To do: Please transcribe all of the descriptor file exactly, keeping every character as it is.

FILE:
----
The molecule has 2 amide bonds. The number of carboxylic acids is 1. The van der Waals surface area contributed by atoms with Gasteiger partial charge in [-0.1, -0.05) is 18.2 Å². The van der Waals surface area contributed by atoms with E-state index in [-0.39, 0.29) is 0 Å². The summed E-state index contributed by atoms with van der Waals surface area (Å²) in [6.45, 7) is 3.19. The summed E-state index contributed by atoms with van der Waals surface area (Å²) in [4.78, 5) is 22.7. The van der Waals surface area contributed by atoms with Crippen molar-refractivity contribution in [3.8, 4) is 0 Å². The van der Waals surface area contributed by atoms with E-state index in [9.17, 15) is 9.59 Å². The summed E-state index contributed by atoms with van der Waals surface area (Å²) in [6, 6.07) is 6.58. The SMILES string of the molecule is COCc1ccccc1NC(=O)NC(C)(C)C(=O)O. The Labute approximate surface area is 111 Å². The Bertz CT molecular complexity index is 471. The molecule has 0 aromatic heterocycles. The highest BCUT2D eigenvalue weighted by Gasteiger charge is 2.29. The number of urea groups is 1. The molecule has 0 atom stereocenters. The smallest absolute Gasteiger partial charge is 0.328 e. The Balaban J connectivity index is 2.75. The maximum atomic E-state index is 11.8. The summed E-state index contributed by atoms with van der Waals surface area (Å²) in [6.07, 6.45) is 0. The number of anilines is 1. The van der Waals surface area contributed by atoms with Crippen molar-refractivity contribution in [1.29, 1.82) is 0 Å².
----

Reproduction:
The molecule has 2 amide bonds. The number of carboxylic acids is 1. The van der Waals surface area contributed by atoms with Gasteiger partial charge in [-0.1, -0.05) is 18.2 Å². The van der Waals surface area contributed by atoms with E-state index in [-0.39, 0.29) is 0 Å². The summed E-state index contributed by atoms with van der Waals surface area (Å²) in [6.45, 7) is 3.19. The summed E-state index contributed by atoms with van der Waals surface area (Å²) in [4.78, 5) is 22.7. The van der Waals surface area contributed by atoms with Crippen molar-refractivity contribution in [3.8, 4) is 0 Å². The van der Waals surface area contributed by atoms with E-state index in [9.17, 15) is 9.59 Å². The summed E-state index contributed by atoms with van der Waals surface area (Å²) in [6, 6.07) is 6.58. The SMILES string of the molecule is COCc1ccccc1NC(=O)NC(C)(C)C(=O)O. The Labute approximate surface area is 111 Å². The Bertz CT molecular complexity index is 471. The molecule has 0 aromatic heterocycles. The highest BCUT2D eigenvalue weighted by Gasteiger charge is 2.29. The number of urea groups is 1. The molecule has 0 atom stereocenters. The smallest absolute Gasteiger partial charge is 0.328 e. The Balaban J connectivity index is 2.75. The maximum atomic E-state index is 11.8. The summed E-state index contributed by atoms with van der Waals surface area (Å²) in [6.07, 6.45) is 0. The number of anilines is 1. The van der Waals surface area contributed by atoms with Crippen molar-refractivity contribution in [1.29, 1.82) is 0 Å².